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Review Round-Ups

Critics enter Damon Albarn's wonder.land

The production opened at the Manchester Palace Theatre last week

Lois Chimimba (Aly) and the cast of wonder.land
© Brinkhoff/Mögenburg

Michael Coveney, WhatsOnStage


"The lighting and sound Paule Constable and Paul Arditti create, with the projections, a whirling vortex of coloured vegetation, a sci-fi paradise of exotic colour and magenta-tinged night-time"

"You couldn't imagine a musical more tailored to contemporary consumption than the tragic consequences of trying to recover your smart phone."

"At the moment, the first act is too long and the second, which really starts to cohere into something, too short. But so many good ingredients are in place, not least Tom Deering's musical direction, Katrina Lindsay's amazing costumes and the witty orchestrations of David Shrubsole, showing off Albarn's music in the best possible light."

Kitty Empire, Guardian


"there is perhaps a little more bewilderment to this occasionally dazzling, often garbled, musical production (...) than the concept warrants"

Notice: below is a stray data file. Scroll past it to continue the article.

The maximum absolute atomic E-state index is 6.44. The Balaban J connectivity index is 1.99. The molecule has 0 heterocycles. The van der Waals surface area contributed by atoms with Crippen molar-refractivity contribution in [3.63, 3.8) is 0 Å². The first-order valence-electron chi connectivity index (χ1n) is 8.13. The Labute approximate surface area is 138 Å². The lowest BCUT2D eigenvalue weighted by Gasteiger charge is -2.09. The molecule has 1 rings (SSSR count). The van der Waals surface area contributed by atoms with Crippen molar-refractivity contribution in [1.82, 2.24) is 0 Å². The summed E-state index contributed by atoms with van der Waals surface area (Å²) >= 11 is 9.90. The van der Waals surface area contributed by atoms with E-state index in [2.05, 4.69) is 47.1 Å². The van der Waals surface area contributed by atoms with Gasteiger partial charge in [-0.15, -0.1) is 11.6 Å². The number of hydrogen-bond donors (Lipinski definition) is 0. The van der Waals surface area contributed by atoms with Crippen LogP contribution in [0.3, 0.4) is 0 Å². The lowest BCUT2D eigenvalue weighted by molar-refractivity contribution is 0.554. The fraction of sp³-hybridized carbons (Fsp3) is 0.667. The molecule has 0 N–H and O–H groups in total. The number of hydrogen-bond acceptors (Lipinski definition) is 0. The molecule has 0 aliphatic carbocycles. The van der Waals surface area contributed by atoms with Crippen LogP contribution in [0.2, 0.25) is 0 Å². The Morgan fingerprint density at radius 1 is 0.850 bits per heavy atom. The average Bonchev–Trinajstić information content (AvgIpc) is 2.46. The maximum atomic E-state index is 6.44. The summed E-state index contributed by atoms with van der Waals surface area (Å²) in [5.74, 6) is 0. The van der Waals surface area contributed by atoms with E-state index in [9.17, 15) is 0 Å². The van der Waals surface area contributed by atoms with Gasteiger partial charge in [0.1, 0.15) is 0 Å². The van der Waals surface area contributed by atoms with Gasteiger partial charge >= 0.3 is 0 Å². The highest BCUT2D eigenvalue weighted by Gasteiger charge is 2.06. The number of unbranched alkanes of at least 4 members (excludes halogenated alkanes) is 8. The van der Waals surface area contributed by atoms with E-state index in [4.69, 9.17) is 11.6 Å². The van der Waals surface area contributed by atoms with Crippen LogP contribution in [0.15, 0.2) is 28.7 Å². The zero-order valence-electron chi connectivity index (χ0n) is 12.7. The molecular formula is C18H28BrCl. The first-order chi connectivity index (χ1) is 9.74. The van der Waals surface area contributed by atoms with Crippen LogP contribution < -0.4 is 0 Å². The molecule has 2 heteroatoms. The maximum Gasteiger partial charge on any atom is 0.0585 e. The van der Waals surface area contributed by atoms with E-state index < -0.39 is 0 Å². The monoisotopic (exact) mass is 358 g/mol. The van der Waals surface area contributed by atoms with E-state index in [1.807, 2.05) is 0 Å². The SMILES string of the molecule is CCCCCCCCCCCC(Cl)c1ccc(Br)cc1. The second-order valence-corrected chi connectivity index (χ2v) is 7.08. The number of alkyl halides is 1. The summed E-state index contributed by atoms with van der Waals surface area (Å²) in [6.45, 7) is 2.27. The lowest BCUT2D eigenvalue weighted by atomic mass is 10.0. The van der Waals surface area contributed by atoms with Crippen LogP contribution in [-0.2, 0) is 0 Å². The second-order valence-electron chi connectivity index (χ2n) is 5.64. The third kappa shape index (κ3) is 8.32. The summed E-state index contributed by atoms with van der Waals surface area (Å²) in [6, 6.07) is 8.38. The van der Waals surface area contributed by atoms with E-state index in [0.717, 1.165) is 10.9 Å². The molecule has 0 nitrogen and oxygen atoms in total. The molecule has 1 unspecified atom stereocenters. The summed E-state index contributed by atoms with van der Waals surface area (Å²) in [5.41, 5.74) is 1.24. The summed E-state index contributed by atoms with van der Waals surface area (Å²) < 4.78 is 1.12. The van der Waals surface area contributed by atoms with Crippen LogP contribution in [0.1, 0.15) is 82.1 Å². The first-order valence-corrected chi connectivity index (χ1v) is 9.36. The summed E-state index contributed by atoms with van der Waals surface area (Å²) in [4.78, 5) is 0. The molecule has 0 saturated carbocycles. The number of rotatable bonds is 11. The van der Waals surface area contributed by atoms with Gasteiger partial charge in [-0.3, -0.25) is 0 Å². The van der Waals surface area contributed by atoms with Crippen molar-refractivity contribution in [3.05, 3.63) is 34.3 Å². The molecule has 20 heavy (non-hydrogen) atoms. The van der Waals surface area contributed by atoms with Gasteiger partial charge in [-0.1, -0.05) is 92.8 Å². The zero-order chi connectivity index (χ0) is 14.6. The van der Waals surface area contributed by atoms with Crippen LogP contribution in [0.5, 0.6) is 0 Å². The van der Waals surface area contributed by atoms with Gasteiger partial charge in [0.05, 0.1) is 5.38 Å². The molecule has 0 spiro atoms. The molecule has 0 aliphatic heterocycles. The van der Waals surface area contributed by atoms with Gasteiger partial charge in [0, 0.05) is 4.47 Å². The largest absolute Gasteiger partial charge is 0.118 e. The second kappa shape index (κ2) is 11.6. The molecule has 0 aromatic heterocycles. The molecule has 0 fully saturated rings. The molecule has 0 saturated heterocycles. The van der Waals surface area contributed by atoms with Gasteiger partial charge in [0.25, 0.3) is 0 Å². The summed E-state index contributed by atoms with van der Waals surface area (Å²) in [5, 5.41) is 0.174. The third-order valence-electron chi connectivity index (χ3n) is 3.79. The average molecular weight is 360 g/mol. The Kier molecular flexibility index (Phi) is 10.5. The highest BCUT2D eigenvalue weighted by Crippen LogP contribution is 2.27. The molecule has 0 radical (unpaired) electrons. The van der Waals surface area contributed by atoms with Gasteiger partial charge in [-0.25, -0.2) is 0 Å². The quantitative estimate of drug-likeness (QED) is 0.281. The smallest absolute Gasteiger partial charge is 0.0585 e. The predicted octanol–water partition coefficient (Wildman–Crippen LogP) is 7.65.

"The orchestrations tend towards the functional and austere"

"This game-ified wonder.land (pronounced wonder-dot-land) is a visual triumph, spectacular on a giant screen at the rear of the stage, while flesh and blood characters move about in the grim foreground of meatspace, rendered in ugly monochrome."

Paul Vallely, Independent


"Damon Albarn set high expectations for his new musical Wonder.land. Perhaps too high."

"Rae Smith's spectacular but subtle sets are the real star of this show"

"The direction, by Rufus Norris, the National's new artistic director, is slick, imaginative and pacey. He draws strong performances from Lois Chimimba as the frustrated teenager Aly, from Anna Francolini as her repressed Red Queen headteacher and Sam Archer and Sam Mackay as an inventively-choreographed Tweedle Dum and Dee"

Dominic Maxwell, The Times


"Like a lavishly staged, beautifully played first draft, it's a show whose million bright ideas need a more singular vision to bind them"

"Graphics swirl on the giant screen that backs Rae Smith's spectacular set, costumed characters bounce around downstage, it's all a bit of a headache."

"Albarn's score is disappointing: electro when online, acoustic offline, rarely coalescing into a full-on song until the story gets to what it's really interested in, which is the restoring of the fractured family"

"Norris's staging coups keep coming, the cast acts and sings with skill and heart"

Mark Shenton, The Stage


"Aly is played with a tender vulnerability by Lois Chimimba, and Golda Roshuevel and Paul Hilton as her parents register their own private and public griefs powerfully"

"It is here Rufus Norris' production comes fully and imaginatively alive, with brilliantly vivid projections (courtesy of 59 Productions) and Katrina Lindsay's stunningly costumed creatures"

"There are still tweaks and cuts to be made to clarify and shape it"

wonder.land runs at the Palace Theatre Manchester until 12 July and at the Olivier, National Theatre from 27 November.